The CMOs benefiting most from COVID-19 vaccine development so far are Emergent BioSolutions and Catalent, which each have four manufacturing deals, including with AstraZeneca and Johnson & Johnson, but the real winners will emerge when the major markets grant regulatory approval.
Large pharma companies are also investing in captive capacity. Pfizer plans to manufacture millions of doses of BNT162, the COVID-19 vaccine it is developing with BioNTech “at risk” by the end of 2020, and hundreds of millions of doses in 2021. The vaccine will be made at Pfizer’s sites in Massachusetts, Missouri, and Michigan. Pfizer is pushing many of its internally manufactured drugs out to CMOs to free up space.
Billions Of Dollars For Billions Of Doses
Several governmental schemes are attempting to advance vaccine development and manufacturing through advance funding.
In the U.S., “Operation Warp Speed” is a $10 billion initiative funded by the federal government, with significant military involvement to support the production of 300 million COVID-19 vaccine doses by early 2021. Nine candidates have been chosen to date.
Table 1: U.S. Operation Warp Speed and EU Emergency Support Instrument COVID-19 Vaccine Candidates
Operation Warp Speed’s timeline for the production of such a high number of vaccine doses with candidates only in Phase 1 or Phase 2 trials is very optimistic, given that vaccine developments have required a minimum of five years in the past. The initiative picked seasoned vaccine developers, which is a logical approach; however, it did not explain the criteria behind its choices. Most candidates are not manufactured using traditional approaches, like inactivated or subunit vaccines. Instead, two vaccines use mRNA technology.
On August 5, the federal government announced $1 billion in funding for Johnson & Johnson's (Janssen) vaccine candidate. On August 11, the government granted up to $1.5 billion for Moderna's candidate.
Over in Europe, the European Commission has launched a €2.7B ($3.22 billion) Emergency Support Instrument (ESI); one of its tasks is to fund manufacturing costs through advance purchase agreements with individual vaccine companies on behalf of EU countries. In return for the right to buy a specified number of vaccine doses in a given time frame and at a given price, part of the up-front costs faced by vaccine producers will be financed from the ESI. The ESI has been more reticent than Warp Speed about its picks but signed its first agreement on August 14 to purchase 300 to 400 million doses of AstraZeneca’s vaccine. It is also in talks with Sanofi-GSK and Johnson & Johnson.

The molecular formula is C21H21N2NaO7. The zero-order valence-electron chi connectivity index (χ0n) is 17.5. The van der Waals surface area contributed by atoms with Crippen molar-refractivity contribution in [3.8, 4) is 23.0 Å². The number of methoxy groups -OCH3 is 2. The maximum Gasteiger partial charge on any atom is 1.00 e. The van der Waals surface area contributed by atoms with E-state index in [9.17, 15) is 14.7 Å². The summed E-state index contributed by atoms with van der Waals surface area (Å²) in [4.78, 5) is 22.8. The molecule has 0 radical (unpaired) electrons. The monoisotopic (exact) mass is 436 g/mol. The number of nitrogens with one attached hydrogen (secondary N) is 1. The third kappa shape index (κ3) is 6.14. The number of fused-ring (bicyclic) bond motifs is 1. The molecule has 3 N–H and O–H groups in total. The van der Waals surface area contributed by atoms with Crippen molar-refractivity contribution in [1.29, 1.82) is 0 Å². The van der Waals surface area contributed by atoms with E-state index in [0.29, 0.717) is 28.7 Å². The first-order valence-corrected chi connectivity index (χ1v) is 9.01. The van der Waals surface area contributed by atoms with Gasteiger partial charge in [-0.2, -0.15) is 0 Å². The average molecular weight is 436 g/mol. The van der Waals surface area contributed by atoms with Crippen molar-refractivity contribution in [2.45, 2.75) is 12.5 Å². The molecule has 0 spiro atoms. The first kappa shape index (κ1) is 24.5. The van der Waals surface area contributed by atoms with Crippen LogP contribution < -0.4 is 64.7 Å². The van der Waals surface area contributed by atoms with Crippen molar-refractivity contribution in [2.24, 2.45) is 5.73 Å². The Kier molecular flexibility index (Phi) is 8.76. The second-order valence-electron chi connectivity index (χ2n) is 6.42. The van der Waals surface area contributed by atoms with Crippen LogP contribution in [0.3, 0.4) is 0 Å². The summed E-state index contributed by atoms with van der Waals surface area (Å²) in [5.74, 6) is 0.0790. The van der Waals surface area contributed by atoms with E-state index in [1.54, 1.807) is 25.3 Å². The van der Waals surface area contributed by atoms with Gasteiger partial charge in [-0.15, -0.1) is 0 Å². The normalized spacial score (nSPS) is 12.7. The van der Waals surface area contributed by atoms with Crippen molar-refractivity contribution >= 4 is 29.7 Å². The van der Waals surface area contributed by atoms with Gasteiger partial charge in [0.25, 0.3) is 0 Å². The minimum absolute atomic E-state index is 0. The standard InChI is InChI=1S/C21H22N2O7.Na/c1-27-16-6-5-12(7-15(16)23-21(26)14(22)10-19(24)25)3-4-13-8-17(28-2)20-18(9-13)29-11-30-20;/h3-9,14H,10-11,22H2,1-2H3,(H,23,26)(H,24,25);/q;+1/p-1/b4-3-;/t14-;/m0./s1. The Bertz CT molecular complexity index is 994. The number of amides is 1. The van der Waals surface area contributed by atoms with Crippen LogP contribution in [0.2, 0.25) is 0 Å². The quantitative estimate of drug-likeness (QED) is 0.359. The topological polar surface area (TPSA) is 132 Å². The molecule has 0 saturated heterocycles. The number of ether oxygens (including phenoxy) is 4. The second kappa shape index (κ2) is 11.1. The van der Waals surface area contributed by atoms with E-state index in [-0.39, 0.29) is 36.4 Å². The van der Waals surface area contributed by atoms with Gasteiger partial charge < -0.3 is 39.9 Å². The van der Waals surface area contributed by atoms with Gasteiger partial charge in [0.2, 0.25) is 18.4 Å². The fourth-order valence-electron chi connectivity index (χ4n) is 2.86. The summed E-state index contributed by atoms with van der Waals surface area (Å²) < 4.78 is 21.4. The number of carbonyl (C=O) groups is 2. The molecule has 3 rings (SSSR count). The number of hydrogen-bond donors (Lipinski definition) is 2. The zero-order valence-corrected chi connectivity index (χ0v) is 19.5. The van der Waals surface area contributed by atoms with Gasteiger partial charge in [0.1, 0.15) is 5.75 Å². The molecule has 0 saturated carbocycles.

The U.K. has rejected the EU's scheme and has signed separate deals with GlaxoSmithKline, Sanofi Pasteur, BioNTech/Pfizer, and Valneva. Japan is planning to order 521 million vaccine doses by 2021 (for a population a quarter of that size) and has struck deals with AstraZeneca, Pfizer/BioNTech, and Shionogi, which is developing a discovery-stage unnamed vaccine.
Separately, the WHO, the Gavi vaccines alliance, and the Coalition for Epidemic Preparedness Innovations (CEPI) are running COVAX, a procurement scheme for high-, middle-, and low-income countries. So far, more than 150 countries including the EU, China, and Japan have signed up, but the U.S. has not joined the alliance. Higher-income countries will pay upfront by October 9 to reserve their doses; these funds will pay for manufacturing scale-up. Nine candidate vaccines are currently being supported by CEPI with the aim of at least three viable vaccines. COVAX next plans to start signing formal agreements with vaccine manufacturers and sponsors to secure 2 billion doses by the end of 2021.
This article has been adapted from the 2020 CPhI Annual Report.
About The Author:
Fiona Barry is the associate editor of GlobalData PharmSource, responsible for editorial content including GlobalData PharmSource’s Trend Reports, monthly Bio/Pharmaceutical Outsourcing Reports, and quarterly Emerging Market Outsourcing Reports. She previously worked as an investigative journalist for GlobalData’s drug development news service, formerly BioPharm Insight, reporting scoops on clinical trials, contract pharma, rare diseases, and women’s health. She is also an experienced financial journalist and a frequent expert speaker at pharmaceutical industry conferences. Barry worked for several years as a reporter at William Reed Business Media’s French office, breaking global manufacturing, regulatory, and outsourcing news for the biopharmaceutical industry for in-PharmaTechnologist, Outsourcing-Pharma, and BioPharma Reporter. She holds an MA in English and a BA in English and Philosophy from the University of Bristol, U.K.